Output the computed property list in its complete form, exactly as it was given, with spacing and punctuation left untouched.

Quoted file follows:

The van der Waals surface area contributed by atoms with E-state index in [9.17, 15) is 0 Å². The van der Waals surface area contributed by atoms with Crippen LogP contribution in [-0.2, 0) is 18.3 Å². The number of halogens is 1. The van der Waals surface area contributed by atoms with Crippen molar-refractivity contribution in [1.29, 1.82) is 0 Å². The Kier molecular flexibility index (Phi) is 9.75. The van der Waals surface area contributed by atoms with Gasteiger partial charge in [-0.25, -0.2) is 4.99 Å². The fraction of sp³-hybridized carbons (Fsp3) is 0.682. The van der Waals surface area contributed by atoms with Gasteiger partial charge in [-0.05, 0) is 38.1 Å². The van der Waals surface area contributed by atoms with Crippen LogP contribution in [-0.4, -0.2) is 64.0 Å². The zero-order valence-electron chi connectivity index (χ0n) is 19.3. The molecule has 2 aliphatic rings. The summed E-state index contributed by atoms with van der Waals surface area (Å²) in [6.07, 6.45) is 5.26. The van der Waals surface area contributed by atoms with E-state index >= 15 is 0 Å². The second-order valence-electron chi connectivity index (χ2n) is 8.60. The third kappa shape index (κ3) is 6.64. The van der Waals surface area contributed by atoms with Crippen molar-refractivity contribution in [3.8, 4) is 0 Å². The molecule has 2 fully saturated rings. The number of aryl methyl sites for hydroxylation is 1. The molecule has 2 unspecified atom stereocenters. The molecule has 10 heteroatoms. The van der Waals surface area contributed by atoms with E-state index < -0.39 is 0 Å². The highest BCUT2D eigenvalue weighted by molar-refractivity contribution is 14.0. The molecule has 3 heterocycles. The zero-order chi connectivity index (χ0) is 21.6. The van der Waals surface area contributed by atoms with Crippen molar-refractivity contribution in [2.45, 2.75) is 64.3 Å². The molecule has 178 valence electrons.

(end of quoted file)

The van der Waals surface area contributed by atoms with E-state index in [9.17, 15) is 0 Å². The van der Waals surface area contributed by atoms with Crippen LogP contribution in [-0.2, 0) is 18.3 Å². The number of halogens is 1. The van der Waals surface area contributed by atoms with Crippen molar-refractivity contribution in [1.29, 1.82) is 0 Å². The Kier molecular flexibility index (Phi) is 9.75. The van der Waals surface area contributed by atoms with Gasteiger partial charge in [-0.25, -0.2) is 4.99 Å². The fraction of sp³-hybridized carbons (Fsp3) is 0.682. The van der Waals surface area contributed by atoms with Gasteiger partial charge in [-0.05, 0) is 38.1 Å². The van der Waals surface area contributed by atoms with Crippen LogP contribution in [-0.4, -0.2) is 64.0 Å². The zero-order valence-electron chi connectivity index (χ0n) is 19.3. The molecule has 2 aliphatic rings. The summed E-state index contributed by atoms with van der Waals surface area (Å²) in [6.07, 6.45) is 5.26. The van der Waals surface area contributed by atoms with E-state index >= 15 is 0 Å². The second-order valence-electron chi connectivity index (χ2n) is 8.60. The third kappa shape index (κ3) is 6.64. The van der Waals surface area contributed by atoms with Crippen molar-refractivity contribution in [3.8, 4) is 0 Å². The molecule has 2 fully saturated rings. The number of aryl methyl sites for hydroxylation is 1. The molecule has 2 unspecified atom stereocenters. The molecule has 10 heteroatoms. The van der Waals surface area contributed by atoms with E-state index < -0.39 is 0 Å². The highest BCUT2D eigenvalue weighted by molar-refractivity contribution is 14.0. The molecule has 3 heterocycles. The zero-order chi connectivity index (χ0) is 21.6. The van der Waals surface area contributed by atoms with Crippen molar-refractivity contribution in [2.45, 2.75) is 64.3 Å². The molecule has 178 valence electrons.